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Originally published Saturday, December 29, 2012 at 5:06 PM

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Plenty of good vibes fishing for salmon in 2012

The 2012 marine salmon fisheries will go down as a memorable one that was peppered with a few unexpected surprises.

Seattle Times staff reporter

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The 2012 marine salmon fisheries will go down as a memorable one that was peppered with a few unexpected surprises.

I talked with local angling experts and state fisheries managers to get their point of view on the past fishing seasons, and the overwhelming consensus showed that all were highly satisfied.

"It was a really good year overall from the Strait of Juan de Fuca to Puget Sound," said Steve Thiesfeld, the state Fish and Wildlife Puget Sound recreational salmon manager. "We had a lot of positive fisheries, and anyone who put in their time had a pretty successful year."

The initial good vibes began when the early summer ocean hatchery chinook fishery opened in June off Ilwaco, Westport, La Push and Neah Bay.

"The selective fishery (where anglers keep only hatchery-marked chinook and release wild fish) was the most incredible we've ever seen at Westport," said Doug Milward, a state Fish and Wildlife coastal salmon resource manager.

"The charter boats were limiting right in front of Westport," said Milward. "The first week (June 9-16) it opened, anglers averaged 1 ½ chinook per rod (two chinook was a daily limit), and it never really slowed down."

That early coastal summer fishery generated 5,500 angler trips with 5,400 hatchery chinook.

Those fun times carried into the entire summer ocean salmon fishery, which remained very good right up until it closed in late September.

While the ocean was filled with chinook, the hatchery coho were difficult to come by as was expected by their mediocre forecasts.

"We did see a big hole for coho catches off Westport and Ilwaco, but it was hard to judge the coho returns since many anglers were keying in on the great chinook fishing," Milward said.

A-plus grade for Strait

The Strait of Juan de Fuca from Neah Bay to Sekiu, and from Port Angeles to Port Townsend witnessed a banner summer salmon fishing season from the time it opened July 1 until Oct. 31.

"Neah Bay had a great coho season, and Sekiu was amazing all summer for hatchery chinook and coho," Milward said. "The northeastern part of Puget Sound was just phenomenal for coho too."

The late September coho fishery off Sekiu also produced decent action, and the fun times continued in October for chinook between Sekiu and Port Angeles.

Puget Sound coho

Salmon anglers found decent action in the Strait, and that carried over as chinook and coho began migrating into northern and central Puget Sound (Marine Catch Areas 9 and 10) when it opened July 16.

"We had solid catch rates for hatchery chinook in the 9 and 10 summer fisheries," Thiesfeld said. "In fact the hatchery king catch was so good we had to close it (12 days earlier than scheduled), but the unusual event was the coho showed up in mid-August."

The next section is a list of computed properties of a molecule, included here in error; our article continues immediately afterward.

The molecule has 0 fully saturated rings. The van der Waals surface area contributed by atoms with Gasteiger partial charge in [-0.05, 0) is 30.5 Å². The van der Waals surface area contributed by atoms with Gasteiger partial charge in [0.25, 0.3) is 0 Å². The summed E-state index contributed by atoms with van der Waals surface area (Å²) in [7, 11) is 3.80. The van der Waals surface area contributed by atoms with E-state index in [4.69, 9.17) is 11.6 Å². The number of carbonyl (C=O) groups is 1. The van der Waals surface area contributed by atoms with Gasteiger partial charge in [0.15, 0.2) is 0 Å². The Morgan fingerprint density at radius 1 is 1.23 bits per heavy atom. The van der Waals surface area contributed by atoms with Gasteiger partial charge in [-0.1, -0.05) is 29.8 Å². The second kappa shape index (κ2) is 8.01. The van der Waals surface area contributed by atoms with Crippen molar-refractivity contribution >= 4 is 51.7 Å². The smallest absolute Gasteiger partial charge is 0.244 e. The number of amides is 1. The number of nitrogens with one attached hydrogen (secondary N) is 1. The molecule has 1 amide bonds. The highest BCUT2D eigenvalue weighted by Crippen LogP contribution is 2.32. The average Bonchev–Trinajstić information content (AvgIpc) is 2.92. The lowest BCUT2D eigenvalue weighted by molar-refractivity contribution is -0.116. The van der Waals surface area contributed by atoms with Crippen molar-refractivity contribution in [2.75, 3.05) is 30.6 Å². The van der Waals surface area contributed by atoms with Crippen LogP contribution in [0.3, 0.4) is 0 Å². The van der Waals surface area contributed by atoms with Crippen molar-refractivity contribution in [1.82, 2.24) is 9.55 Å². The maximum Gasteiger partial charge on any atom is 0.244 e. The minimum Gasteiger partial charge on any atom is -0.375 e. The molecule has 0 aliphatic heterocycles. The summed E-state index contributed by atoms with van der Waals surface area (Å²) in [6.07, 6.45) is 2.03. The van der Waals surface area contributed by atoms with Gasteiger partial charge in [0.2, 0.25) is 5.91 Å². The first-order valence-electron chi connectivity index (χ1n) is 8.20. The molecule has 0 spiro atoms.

The early arrival of coho into Puget Sound created some surprisingly excellent fishing that lasted well into October from the west side of Whidbey Island down to the Seattle area.

"It certainly was an extremely positive salmon season from the get-go all the way to the end," said Gary Krein, owner of All-Star Charters in Everett who has been guiding on Puget Sound since 1984.

"The golden egg was we transitioned instantly from an excellent hatchery king fishery right into a remarkable coho season," Krein said. "The coho actually surprised all of us and was the best we've seen going back at least 15 or 20 years."

Banner winter fishery

The good times kept on rolling right into the winter chinook season in open areas of Puget Sound, the Strait of Juan de Fuca and the San Juan Islands.

"The final fishing chapter is the winter chinook fishery, and we've seen some really good things happen in November and December around Puget Sound and San Juan Islands," said Tony Floor, director of fishing affairs for the Northwest Marine Trade Association who has spent a lifetime plying the waters of Washington. "We could be so lucky to have such fantastic survival rates, and hopefully this will carry into 2013."

Sockeye boon in 2012

"The Baker Lake and Skagit River summer sockeye fisheries were extremely successful," Thiesfeld said. "That was an unexpected bonus, and the size of that run was good. It provided an opportunity for bank anglers that are the forgotten group at times."

While the Lake Washington sockeye return waxed expectations, it fell short of providing any kind of fisheries, but the actual return was 145,815 compared to a preseason forecast of 45,871. At least 350,000 sockeye are needed before any fisheries are considered. The Cedar River sockeye egg take was close to 20 million, and with good survival there is hope a Lake Washington fishery could happen in 2016.

Down south, the Columbia River sockeye return at Bonneville Dam was a whopping 515,700 compared to a forecast of 462,000.

This record return provided excellent catches in many parts of the Columbia River, and clear up into Lake Wenatchee where more than 46,000 had migrated.

A glimpse into 2013

The early outlook for upcoming salmon seasons could be robust in some areas.

The bonus of what has become an excellent pink salmon fishery during odd-numbered years can only add to the excitement in 2013.

The Columbia upriver spring chinook forecast in 2013 is 141,400 compared to a forecast of 314,200 and an actual return of 203,100 last year. These fish are destined for areas above Bonneville Dam and the Snake River.

Mark Yuasa: 206-464-8780 or myuasa@seattletimes.com

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